Metze, P. S. (2017). Plugging the School to Prison Pipeline by Addressing Cultural Racism in Public Education Discipline. HeinOnline, 16, 203-312. Retrieved January 12, 2017. https://jjlp.law.ucdavis.edu/archives/vol-16-no-1/PMetze%20-Plugging%20the%20School%20to%20Prison%20Pipeline%20.pdf
When contact into the juvenile justice system is exhibited by minority youth at a significantly higher rate than their white, non-Hispanic counterparts, a racial disparity exists within the system. Years of racial segregation, discrimination and the overall mistreatment of minorities in the public, however, have influenced the disparity trend. Although minorities represent 21% of the U.S. population for adolescents in 2011, they represented 71% of all adolescents held in detention while committing 66% to a juvenile facility upon determination of delinquency. Accordingly, the percentage of minorities who made contact with the juvenile system is more than double their percentage in population. Likewise, although data on juvenile delinquency has
This also causes and increase in school dropout which without obtaining a proper education makes it difficult to gain employment, therefore, makes the decision on joining the gangs much easier. (Arum &Beattie 1999) found that students who report being suspended in high school were 2.2 times more likely to be incarcerated as adults than students with no history of
“Youth incarceration, in particular, exploded: by 1997, more than 107,000 kids were behind bars, only about a quarter for violent offenses.” (This quote explains how many kids are in adults prisons now. Many kids are suffering because they grew up with a bad future already. When you start off bad it's hard to rise to the top. Kids are young and without guidance of parents, kids will do stupid things.
In the juvenile system, black children are up to 18 times as likely to be sentenced as adults than white children, and African American youth that is accused of felonies are inclined to be viewed as more at fault for their crimes than are white youth. Research that was constructed by the National Council on Crime and Delinquency and the Center for Children’s Law and Policy suggested that minority youth are presented with harsher treatment than their white peers through almost every stage of the juvenile justice process. The process is already the punishment, but being a minority can make it worse. Minority juveniles are sentenced for longer periods and are less likely to receive alternative sentences or probation compared to white juveniles (Armour & Hammond, 2009,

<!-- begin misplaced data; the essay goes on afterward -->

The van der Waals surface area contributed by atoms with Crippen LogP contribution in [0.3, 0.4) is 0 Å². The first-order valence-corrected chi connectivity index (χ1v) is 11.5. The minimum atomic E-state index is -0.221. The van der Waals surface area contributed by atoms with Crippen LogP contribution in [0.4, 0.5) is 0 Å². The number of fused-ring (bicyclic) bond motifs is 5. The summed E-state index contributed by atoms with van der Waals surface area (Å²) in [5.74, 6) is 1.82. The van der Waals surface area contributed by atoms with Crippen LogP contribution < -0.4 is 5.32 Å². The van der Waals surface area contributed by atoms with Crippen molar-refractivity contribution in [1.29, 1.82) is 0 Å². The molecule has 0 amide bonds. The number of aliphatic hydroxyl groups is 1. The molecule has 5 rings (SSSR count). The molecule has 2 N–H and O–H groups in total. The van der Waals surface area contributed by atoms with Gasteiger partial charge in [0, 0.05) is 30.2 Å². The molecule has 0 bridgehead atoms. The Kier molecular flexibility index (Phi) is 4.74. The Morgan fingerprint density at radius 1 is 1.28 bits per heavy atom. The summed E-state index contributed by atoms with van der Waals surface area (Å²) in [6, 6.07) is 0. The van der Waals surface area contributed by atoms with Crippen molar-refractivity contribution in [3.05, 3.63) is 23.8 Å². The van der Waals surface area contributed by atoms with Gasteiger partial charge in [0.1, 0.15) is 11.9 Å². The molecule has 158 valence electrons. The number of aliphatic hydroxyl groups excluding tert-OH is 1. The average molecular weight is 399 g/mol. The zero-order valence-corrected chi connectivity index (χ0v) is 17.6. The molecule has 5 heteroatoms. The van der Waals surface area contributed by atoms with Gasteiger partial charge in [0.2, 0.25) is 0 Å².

In “Turning off the School-to-Prison Pipeline,” Henry Wilson notes that the zero-tolerance policy has become a significant contributor to the raised number of young individuals being marked as a failure and eventually lead up to belonging in the justice system. Schools have become one of the biggest contributors to the raised number of young individuals being sent to prison in America. “Prisons spawn a new generation of future prisoners: there are more than two million children with at least one incarcerated parent, and these youth are five times more likely to end up in prison themselves” (49). Due to the 80’s and 90’s increased crime rate, people began to fear those in urban areas leading to the increased penalties for juvenile offenders.